The group life and disability insurance sector has been slower to adopt predictive analytics than other lines of insurance. One reason for the sector’s lag is because insurers often have limited information on who they are insuring. However, there are still many ways to incorporate predictive modeling technology to improve results. Milliman consultant Jennifer Fleck provides some perspective in her article “Group insurance ‘Project Insight’.”
In this ESPN article, Wallace Matthews discusses the insurance policy on the contract of A-Rod, the New York Yankees all-star Alex Rodriguez, and displays the connections between the insurance policies on athletes’ contracts and catastrophe (CAT) insurance. While the actual details of the Yankees’ policy covering A-Rod’s contract are not disclosed, the discussion shows several commonalities with catastrophe insurance.
• Event trigger: Much like the early signs of a hurricane, the surgery required on Rodriguez’s hip is the first notification to the insurer that there is potential for a claim.
• Indemnity trigger: Based on information from the insurance firm Team Scotti, Rodriguez would have to miss at least one entire season before the team could collect on the policy, acting like the traditional indemnity trigger. Depending on the policy, the indemnity trigger can be anywhere from missing 60 regular season games to a full season on the shelf, as in Rodriguez’s contract. While acting like an indemnity trigger, it is more likely that the reason for the inclusion of this clause is to prevent minor injuries from triggering a claim.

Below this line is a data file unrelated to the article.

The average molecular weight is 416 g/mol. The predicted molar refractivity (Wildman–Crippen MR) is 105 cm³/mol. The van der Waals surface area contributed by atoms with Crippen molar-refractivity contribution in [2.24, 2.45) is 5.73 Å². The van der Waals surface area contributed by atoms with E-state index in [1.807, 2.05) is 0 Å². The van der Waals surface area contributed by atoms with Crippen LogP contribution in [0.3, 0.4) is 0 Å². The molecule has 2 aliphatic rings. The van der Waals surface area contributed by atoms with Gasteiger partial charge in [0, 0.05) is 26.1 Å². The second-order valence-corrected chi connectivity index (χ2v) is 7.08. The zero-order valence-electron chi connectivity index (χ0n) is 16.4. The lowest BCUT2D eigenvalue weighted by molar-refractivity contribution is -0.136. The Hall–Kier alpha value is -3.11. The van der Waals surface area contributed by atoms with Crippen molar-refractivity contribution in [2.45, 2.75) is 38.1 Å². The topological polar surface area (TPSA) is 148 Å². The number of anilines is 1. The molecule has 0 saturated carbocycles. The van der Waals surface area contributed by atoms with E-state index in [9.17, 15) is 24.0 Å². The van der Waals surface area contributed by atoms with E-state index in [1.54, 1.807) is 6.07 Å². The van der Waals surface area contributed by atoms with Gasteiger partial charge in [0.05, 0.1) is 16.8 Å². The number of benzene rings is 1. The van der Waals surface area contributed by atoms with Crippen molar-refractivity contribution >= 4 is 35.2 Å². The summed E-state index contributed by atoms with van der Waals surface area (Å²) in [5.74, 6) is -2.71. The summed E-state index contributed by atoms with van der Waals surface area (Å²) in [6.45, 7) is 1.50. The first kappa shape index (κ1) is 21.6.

• Policy limits: There are several policy limits hinted at in the article that could limit the amount the Yankees stand to collect on the policy. From a financial standpoint, contracts are typically insured for 50% to 80% of a player’s salary, although others are fully insured or include signing bonuses prorated over the life of the contract. The length of these policies also plays a role in determining the total recoverable portion of the player’s contract, which for Rodriguez includes another five years that may not all be covered.
• Reinsurance: Just as any catastrophe policy is reinsured among several firms, policies on high-salaried players such as Rodriguez, David Beckham, and Peyton Manning are not held by a single entity. As Chris Lack of Exceptional Risk Advisers says, “No one would take that on themselves,” which is a plain way of explaining the shape of today’s catastrophe market.
The article also points out one key item that brings insurance on player contracts back to disability insurance: preexisting conditions. Amar’e Stoudemire’s chronic knee problems and multiple surgeries have prevented the New York Knicks from obtaining insurance on his nearly $100 million contract. While Alex Rodriguez is having only his first surgery on his left hip, it is not his first hip injury. Also, he has admitted to the use of “banned substances,” and anabolic steroid use is known to weaken connective tissue, such as the hip labrum. Ignoring these preexisting conditions would be akin to ignoring FEMA maps when providing flood insurance. While it is unclear what financial compensation the Yankees can recover from their policy, it is clear that losing A-Rod for an extended period of time may be catastrophic for the Yankees offensive production.